Abstract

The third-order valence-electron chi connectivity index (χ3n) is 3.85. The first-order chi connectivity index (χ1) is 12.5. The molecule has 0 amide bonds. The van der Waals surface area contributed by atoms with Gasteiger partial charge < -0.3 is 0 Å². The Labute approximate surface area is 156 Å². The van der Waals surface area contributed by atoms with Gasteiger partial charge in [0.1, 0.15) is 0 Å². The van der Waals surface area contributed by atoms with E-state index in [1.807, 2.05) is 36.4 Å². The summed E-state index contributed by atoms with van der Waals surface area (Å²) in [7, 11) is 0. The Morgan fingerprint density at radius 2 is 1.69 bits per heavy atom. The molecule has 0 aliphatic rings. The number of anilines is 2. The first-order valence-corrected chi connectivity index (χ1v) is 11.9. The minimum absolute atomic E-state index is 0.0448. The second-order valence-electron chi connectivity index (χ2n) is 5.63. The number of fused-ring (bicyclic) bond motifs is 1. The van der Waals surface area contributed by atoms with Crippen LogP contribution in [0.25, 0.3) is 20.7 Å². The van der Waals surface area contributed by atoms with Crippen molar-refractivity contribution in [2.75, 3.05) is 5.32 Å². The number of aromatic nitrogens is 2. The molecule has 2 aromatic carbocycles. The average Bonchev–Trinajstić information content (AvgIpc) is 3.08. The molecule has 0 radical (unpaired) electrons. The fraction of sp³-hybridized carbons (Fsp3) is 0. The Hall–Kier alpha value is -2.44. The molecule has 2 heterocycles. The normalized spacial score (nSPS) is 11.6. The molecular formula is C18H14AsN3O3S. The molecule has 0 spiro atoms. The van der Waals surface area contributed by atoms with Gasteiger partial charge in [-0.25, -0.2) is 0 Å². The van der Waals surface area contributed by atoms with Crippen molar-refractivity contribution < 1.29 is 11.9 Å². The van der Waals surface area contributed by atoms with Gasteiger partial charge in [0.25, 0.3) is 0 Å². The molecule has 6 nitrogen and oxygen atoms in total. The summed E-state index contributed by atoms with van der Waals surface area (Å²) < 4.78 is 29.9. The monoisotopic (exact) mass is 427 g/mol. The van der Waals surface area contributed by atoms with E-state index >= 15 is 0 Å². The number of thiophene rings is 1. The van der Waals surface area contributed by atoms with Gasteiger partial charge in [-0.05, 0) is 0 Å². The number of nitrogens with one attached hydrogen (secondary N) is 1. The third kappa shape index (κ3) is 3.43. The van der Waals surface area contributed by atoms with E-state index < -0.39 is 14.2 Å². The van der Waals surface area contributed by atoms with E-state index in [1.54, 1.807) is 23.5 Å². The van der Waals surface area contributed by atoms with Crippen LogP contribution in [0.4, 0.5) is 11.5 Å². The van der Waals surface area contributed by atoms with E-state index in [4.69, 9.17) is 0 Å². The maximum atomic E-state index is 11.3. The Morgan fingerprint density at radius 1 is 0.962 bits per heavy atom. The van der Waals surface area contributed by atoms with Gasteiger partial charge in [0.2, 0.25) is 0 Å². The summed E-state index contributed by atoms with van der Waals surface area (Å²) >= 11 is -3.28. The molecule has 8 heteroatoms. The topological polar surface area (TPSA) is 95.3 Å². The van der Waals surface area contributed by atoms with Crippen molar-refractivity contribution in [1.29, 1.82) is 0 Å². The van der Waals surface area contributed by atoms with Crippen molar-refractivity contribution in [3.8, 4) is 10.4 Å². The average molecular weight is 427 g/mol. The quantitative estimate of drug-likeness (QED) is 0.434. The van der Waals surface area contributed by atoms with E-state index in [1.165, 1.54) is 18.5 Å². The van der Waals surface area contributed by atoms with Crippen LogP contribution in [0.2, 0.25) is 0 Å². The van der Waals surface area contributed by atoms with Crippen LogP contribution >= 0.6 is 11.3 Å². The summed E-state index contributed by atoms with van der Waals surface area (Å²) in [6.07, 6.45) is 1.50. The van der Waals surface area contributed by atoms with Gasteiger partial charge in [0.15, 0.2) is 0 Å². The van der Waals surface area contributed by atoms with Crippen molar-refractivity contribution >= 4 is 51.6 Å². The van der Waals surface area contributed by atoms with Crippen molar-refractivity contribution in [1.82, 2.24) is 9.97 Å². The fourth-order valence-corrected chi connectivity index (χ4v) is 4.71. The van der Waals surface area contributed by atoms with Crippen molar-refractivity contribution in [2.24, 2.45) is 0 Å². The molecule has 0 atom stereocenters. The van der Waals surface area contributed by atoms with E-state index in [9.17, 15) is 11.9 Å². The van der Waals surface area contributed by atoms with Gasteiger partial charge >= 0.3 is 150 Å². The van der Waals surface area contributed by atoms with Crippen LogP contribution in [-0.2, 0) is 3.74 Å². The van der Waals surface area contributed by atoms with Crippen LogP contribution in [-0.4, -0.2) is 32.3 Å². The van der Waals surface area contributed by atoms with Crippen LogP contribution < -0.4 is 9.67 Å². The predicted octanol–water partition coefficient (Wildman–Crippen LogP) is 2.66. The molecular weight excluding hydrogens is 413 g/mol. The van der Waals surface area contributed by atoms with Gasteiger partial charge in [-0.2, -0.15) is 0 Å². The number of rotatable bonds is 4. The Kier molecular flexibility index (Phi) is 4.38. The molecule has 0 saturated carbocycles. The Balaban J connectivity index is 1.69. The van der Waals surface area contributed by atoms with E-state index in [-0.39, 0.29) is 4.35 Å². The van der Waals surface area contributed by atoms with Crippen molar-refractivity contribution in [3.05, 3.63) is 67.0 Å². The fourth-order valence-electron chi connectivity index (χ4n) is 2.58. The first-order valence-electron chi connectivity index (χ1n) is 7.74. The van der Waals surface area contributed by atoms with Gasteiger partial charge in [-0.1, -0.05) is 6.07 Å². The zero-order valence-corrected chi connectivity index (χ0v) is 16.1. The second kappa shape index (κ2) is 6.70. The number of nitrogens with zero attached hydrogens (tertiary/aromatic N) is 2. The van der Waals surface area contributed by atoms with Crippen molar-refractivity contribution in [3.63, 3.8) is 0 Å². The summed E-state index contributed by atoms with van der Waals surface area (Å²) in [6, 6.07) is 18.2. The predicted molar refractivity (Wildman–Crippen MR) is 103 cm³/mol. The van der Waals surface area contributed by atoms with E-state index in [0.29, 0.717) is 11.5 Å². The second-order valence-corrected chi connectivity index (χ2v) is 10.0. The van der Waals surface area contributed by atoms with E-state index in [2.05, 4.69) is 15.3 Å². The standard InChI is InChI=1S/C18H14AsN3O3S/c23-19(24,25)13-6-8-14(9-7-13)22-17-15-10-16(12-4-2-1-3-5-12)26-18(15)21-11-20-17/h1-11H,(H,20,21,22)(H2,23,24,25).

Root zone drainage measurements are needed to improve fertilizer management in areas where agriculture may be impacting groundwater supplies. We present results of field tests where drainage was measured with two types of suction (resolution of 0.16 and 1.6 mm tip−1) and a nonsuction (resolution of 0.22 mm tip−1) water flux meter (WFM). The soil was a microstructured weathered volcanic ash located on a coral atoll subject to intense rainfall and located in the Kingdom of Tonga. Our objectives were to evaluate water flux measurements by comparing them with (i) simple water balance estimates of cumulative fluxes, (ii) cumulative fluxes deduced from soil moisture content changes, and (iii) simulated fluxes using HYDRUS-1D. Soil hydraulic properties were obtained at five soil depths. During the 60-d evaluation period rainfall totaled 340 mm. The WFMs were installed in duplicate using disturbed soil. The consistency of the shape of the drainage curves measured with the WFMs, those derived from soil moisture changes, and those obtained with modeling led us to conclude that soil disturbance during WFM installation did not severely influence measurements. This was attributed to the strong microaggregation and disturbance introduced by plowing. Water balance and HYDRUS model estimates of drainage corresponded well with the measurement by nonsuction WFMs. Suction WFMs overestimated drainage, possibly due to flow convergence created by wick and divergence barrier lengths being not properly sized for the observed flow conditions. After the evaluation period some of the WFMs failed to respond. Nevertheless, flux meters are seen as promising tools to provide remote and continuous measurement of root zone drainage.

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